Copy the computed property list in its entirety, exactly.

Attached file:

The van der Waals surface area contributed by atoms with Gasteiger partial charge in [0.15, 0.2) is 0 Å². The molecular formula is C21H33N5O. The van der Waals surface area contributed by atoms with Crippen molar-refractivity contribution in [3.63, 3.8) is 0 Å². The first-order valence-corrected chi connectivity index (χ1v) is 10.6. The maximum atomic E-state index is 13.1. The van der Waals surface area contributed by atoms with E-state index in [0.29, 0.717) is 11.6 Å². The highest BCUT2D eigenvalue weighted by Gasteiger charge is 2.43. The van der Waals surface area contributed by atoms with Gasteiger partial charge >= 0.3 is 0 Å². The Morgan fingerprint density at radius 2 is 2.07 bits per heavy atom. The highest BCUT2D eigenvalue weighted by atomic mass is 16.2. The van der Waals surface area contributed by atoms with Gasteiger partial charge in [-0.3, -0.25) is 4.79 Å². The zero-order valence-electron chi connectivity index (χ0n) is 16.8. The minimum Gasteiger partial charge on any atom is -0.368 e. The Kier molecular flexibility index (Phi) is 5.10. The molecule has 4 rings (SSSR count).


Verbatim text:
The van der Waals surface area contributed by atoms with Gasteiger partial charge in [0.15, 0.2) is 0 Å². The molecular formula is C21H33N5O. The van der Waals surface area contributed by atoms with Crippen molar-refractivity contribution in [3.63, 3.8) is 0 Å². The first-order valence-corrected chi connectivity index (χ1v) is 10.6. The maximum atomic E-state index is 13.1. The van der Waals surface area contributed by atoms with E-state index in [0.29, 0.717) is 11.6 Å². The highest BCUT2D eigenvalue weighted by Gasteiger charge is 2.43. The van der Waals surface area contributed by atoms with Gasteiger partial charge >= 0.3 is 0 Å². The Morgan fingerprint density at radius 2 is 2.07 bits per heavy atom. The highest BCUT2D eigenvalue weighted by atomic mass is 16.2. The van der Waals surface area contributed by atoms with Gasteiger partial charge in [-0.3, -0.25) is 4.79 Å². The zero-order valence-electron chi connectivity index (χ0n) is 16.8. The minimum Gasteiger partial charge on any atom is -0.368 e. The Kier molecular flexibility index (Phi) is 5.10. The molecule has 4 rings (SSSR count).